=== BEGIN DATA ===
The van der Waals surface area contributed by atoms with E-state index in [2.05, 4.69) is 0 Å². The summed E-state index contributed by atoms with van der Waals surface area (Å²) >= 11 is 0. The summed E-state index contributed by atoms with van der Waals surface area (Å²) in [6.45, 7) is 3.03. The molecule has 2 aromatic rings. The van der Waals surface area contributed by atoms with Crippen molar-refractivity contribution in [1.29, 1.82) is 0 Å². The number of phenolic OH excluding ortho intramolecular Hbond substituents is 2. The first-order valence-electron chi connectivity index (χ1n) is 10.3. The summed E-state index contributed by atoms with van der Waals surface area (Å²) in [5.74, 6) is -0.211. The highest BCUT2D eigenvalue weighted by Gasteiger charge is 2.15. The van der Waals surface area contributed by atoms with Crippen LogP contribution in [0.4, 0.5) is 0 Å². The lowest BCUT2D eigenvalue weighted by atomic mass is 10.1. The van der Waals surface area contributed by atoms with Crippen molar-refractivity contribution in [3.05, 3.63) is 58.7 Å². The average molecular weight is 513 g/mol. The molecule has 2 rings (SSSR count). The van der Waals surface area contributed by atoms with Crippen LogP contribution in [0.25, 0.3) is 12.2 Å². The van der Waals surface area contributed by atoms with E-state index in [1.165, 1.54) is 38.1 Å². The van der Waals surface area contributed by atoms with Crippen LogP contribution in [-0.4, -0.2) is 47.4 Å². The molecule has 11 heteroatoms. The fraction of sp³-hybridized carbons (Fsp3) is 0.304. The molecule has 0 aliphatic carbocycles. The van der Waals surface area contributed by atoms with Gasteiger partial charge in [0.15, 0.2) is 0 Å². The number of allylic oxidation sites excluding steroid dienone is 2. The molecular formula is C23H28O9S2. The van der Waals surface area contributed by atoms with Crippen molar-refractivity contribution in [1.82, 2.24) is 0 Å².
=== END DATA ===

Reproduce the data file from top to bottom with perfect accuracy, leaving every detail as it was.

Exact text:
The van der Waals surface area contributed by atoms with E-state index in [2.05, 4.69) is 0 Å². The summed E-state index contributed by atoms with van der Waals surface area (Å²) >= 11 is 0. The summed E-state index contributed by atoms with van der Waals surface area (Å²) in [6.45, 7) is 3.03. The molecule has 2 aromatic rings. The van der Waals surface area contributed by atoms with Crippen molar-refractivity contribution in [1.29, 1.82) is 0 Å². The number of phenolic OH excluding ortho intramolecular Hbond substituents is 2. The first-order valence-electron chi connectivity index (χ1n) is 10.3. The summed E-state index contributed by atoms with van der Waals surface area (Å²) in [5.74, 6) is -0.211. The highest BCUT2D eigenvalue weighted by Gasteiger charge is 2.15. The van der Waals surface area contributed by atoms with Crippen LogP contribution in [0.4, 0.5) is 0 Å². The lowest BCUT2D eigenvalue weighted by atomic mass is 10.1. The van der Waals surface area contributed by atoms with Crippen molar-refractivity contribution in [3.05, 3.63) is 58.7 Å². The average molecular weight is 513 g/mol. The molecule has 2 rings (SSSR count). The van der Waals surface area contributed by atoms with Crippen LogP contribution in [0.25, 0.3) is 12.2 Å². The van der Waals surface area contributed by atoms with E-state index in [1.165, 1.54) is 38.1 Å². The van der Waals surface area contributed by atoms with Crippen LogP contribution in [-0.4, -0.2) is 47.4 Å². The molecule has 11 heteroatoms. The fraction of sp³-hybridized carbons (Fsp3) is 0.304. The molecule has 0 aliphatic carbocycles. The van der Waals surface area contributed by atoms with Gasteiger partial charge in [0.15, 0.2) is 0 Å². The number of allylic oxidation sites excluding steroid dienone is 2. The molecular formula is C23H28O9S2. The van der Waals surface area contributed by atoms with Crippen molar-refractivity contribution in [1.82, 2.24) is 0 Å².